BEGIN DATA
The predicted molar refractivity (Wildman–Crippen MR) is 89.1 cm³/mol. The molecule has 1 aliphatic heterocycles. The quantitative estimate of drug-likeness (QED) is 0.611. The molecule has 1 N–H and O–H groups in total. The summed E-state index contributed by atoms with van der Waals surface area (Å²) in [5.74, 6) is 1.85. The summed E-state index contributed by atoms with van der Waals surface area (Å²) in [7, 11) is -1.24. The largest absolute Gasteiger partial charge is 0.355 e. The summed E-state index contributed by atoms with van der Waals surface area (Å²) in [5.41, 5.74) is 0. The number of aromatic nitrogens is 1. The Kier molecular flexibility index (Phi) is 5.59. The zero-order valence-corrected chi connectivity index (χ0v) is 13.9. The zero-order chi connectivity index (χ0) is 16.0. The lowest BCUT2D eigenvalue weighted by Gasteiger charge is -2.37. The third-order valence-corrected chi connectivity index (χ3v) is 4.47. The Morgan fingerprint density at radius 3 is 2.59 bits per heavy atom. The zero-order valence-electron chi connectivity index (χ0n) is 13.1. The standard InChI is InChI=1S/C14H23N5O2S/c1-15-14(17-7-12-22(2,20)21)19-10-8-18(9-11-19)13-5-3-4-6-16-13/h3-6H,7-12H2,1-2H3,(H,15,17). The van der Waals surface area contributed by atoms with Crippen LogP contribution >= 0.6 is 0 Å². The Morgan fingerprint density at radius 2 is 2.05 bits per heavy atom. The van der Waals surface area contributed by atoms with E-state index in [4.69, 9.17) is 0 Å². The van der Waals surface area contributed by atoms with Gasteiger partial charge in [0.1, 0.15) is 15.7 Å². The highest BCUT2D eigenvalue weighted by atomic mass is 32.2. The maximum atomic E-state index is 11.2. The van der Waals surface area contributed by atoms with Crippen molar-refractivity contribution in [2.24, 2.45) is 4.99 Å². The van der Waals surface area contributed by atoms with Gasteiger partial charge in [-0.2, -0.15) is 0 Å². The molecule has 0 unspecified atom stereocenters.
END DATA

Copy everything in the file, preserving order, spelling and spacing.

The predicted molar refractivity (Wildman–Crippen MR) is 89.1 cm³/mol. The molecule has 1 aliphatic heterocycles. The quantitative estimate of drug-likeness (QED) is 0.611. The molecule has 1 N–H and O–H groups in total. The summed E-state index contributed by atoms with van der Waals surface area (Å²) in [5.74, 6) is 1.85. The summed E-state index contributed by atoms with van der Waals surface area (Å²) in [7, 11) is -1.24. The largest absolute Gasteiger partial charge is 0.355 e. The summed E-state index contributed by atoms with van der Waals surface area (Å²) in [5.41, 5.74) is 0. The number of aromatic nitrogens is 1. The Kier molecular flexibility index (Phi) is 5.59. The zero-order valence-corrected chi connectivity index (χ0v) is 13.9. The zero-order chi connectivity index (χ0) is 16.0. The lowest BCUT2D eigenvalue weighted by Gasteiger charge is -2.37. The third-order valence-corrected chi connectivity index (χ3v) is 4.47. The Morgan fingerprint density at radius 3 is 2.59 bits per heavy atom. The zero-order valence-electron chi connectivity index (χ0n) is 13.1. The standard InChI is InChI=1S/C14H23N5O2S/c1-15-14(17-7-12-22(2,20)21)19-10-8-18(9-11-19)13-5-3-4-6-16-13/h3-6H,7-12H2,1-2H3,(H,15,17). The van der Waals surface area contributed by atoms with Crippen LogP contribution >= 0.6 is 0 Å². The Morgan fingerprint density at radius 2 is 2.05 bits per heavy atom. The van der Waals surface area contributed by atoms with E-state index in [4.69, 9.17) is 0 Å². The van der Waals surface area contributed by atoms with Gasteiger partial charge in [0.1, 0.15) is 15.7 Å². The highest BCUT2D eigenvalue weighted by atomic mass is 32.2. The maximum atomic E-state index is 11.2. The van der Waals surface area contributed by atoms with Crippen molar-refractivity contribution in [2.24, 2.45) is 4.99 Å². The van der Waals surface area contributed by atoms with Gasteiger partial charge in [-0.2, -0.15) is 0 Å². The molecule has 0 unspecified atom stereocenters.